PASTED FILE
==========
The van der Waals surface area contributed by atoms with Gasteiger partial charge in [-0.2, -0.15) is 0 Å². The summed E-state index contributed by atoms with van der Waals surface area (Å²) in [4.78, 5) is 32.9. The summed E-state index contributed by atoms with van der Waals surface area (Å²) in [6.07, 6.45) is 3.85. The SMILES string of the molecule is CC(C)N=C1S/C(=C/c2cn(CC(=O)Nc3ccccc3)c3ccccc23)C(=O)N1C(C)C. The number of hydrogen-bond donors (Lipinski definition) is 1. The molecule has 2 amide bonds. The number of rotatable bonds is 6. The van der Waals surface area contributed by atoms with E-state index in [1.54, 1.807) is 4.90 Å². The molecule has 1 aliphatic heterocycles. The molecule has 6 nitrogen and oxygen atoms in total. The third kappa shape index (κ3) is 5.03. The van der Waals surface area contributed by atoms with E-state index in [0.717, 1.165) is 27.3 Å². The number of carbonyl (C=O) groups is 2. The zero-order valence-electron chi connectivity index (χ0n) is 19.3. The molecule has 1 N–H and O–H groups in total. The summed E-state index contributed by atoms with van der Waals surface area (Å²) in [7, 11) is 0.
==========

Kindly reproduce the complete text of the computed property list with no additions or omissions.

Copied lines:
The van der Waals surface area contributed by atoms with Gasteiger partial charge in [-0.2, -0.15) is 0 Å². The summed E-state index contributed by atoms with van der Waals surface area (Å²) in [4.78, 5) is 32.9. The summed E-state index contributed by atoms with van der Waals surface area (Å²) in [6.07, 6.45) is 3.85. The SMILES string of the molecule is CC(C)N=C1S/C(=C/c2cn(CC(=O)Nc3ccccc3)c3ccccc23)C(=O)N1C(C)C. The number of hydrogen-bond donors (Lipinski definition) is 1. The molecule has 2 amide bonds. The number of rotatable bonds is 6. The van der Waals surface area contributed by atoms with E-state index in [1.54, 1.807) is 4.90 Å². The molecule has 1 aliphatic heterocycles. The molecule has 6 nitrogen and oxygen atoms in total. The third kappa shape index (κ3) is 5.03. The van der Waals surface area contributed by atoms with E-state index in [0.717, 1.165) is 27.3 Å². The number of carbonyl (C=O) groups is 2. The zero-order valence-electron chi connectivity index (χ0n) is 19.3. The molecule has 1 N–H and O–H groups in total. The summed E-state index contributed by atoms with van der Waals surface area (Å²) in [7, 11) is 0.